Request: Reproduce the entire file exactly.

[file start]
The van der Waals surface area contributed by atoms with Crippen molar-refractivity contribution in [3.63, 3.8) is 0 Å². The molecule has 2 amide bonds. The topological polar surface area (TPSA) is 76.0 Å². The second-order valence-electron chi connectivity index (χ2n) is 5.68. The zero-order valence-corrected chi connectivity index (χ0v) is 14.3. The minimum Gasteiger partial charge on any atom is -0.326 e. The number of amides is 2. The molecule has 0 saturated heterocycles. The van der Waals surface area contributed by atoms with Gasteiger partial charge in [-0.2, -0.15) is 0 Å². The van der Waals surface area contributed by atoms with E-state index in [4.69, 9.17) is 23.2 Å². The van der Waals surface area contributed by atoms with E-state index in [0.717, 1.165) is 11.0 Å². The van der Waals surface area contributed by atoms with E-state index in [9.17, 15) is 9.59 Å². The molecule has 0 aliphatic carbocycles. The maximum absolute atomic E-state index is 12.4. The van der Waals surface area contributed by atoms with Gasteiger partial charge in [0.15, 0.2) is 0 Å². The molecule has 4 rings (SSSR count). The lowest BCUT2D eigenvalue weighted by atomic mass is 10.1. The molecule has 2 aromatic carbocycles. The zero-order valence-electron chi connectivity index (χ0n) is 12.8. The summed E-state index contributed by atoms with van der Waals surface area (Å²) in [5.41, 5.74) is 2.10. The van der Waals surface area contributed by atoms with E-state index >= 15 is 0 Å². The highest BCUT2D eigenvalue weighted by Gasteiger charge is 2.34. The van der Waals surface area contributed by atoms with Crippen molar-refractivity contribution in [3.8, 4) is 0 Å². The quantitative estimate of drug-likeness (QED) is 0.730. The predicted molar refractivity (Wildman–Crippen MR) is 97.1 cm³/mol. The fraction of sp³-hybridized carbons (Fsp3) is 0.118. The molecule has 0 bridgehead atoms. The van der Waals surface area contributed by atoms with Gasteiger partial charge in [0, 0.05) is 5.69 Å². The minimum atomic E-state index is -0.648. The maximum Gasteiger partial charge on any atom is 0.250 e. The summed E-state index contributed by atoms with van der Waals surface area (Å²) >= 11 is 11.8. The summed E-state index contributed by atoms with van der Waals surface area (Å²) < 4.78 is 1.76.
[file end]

The van der Waals surface area contributed by atoms with Crippen molar-refractivity contribution in [3.63, 3.8) is 0 Å². The molecule has 2 amide bonds. The topological polar surface area (TPSA) is 76.0 Å². The second-order valence-electron chi connectivity index (χ2n) is 5.68. The zero-order valence-corrected chi connectivity index (χ0v) is 14.3. The minimum Gasteiger partial charge on any atom is -0.326 e. The number of amides is 2. The molecule has 0 saturated heterocycles. The van der Waals surface area contributed by atoms with Gasteiger partial charge in [-0.2, -0.15) is 0 Å². The van der Waals surface area contributed by atoms with E-state index in [4.69, 9.17) is 23.2 Å². The van der Waals surface area contributed by atoms with E-state index in [0.717, 1.165) is 11.0 Å². The van der Waals surface area contributed by atoms with E-state index in [9.17, 15) is 9.59 Å². The molecule has 0 aliphatic carbocycles. The maximum absolute atomic E-state index is 12.4. The van der Waals surface area contributed by atoms with Gasteiger partial charge in [0.15, 0.2) is 0 Å². The molecule has 4 rings (SSSR count). The lowest BCUT2D eigenvalue weighted by atomic mass is 10.1. The molecule has 2 aromatic carbocycles. The zero-order valence-electron chi connectivity index (χ0n) is 12.8. The summed E-state index contributed by atoms with van der Waals surface area (Å²) in [5.41, 5.74) is 2.10. The van der Waals surface area contributed by atoms with E-state index >= 15 is 0 Å². The highest BCUT2D eigenvalue weighted by Gasteiger charge is 2.34. The van der Waals surface area contributed by atoms with Crippen molar-refractivity contribution in [3.8, 4) is 0 Å². The quantitative estimate of drug-likeness (QED) is 0.730. The predicted molar refractivity (Wildman–Crippen MR) is 97.1 cm³/mol. The fraction of sp³-hybridized carbons (Fsp3) is 0.118. The molecule has 0 bridgehead atoms. The van der Waals surface area contributed by atoms with Gasteiger partial charge in [0, 0.05) is 5.69 Å². The minimum atomic E-state index is -0.648. The maximum Gasteiger partial charge on any atom is 0.250 e. The summed E-state index contributed by atoms with van der Waals surface area (Å²) >= 11 is 11.8. The summed E-state index contributed by atoms with van der Waals surface area (Å²) < 4.78 is 1.76.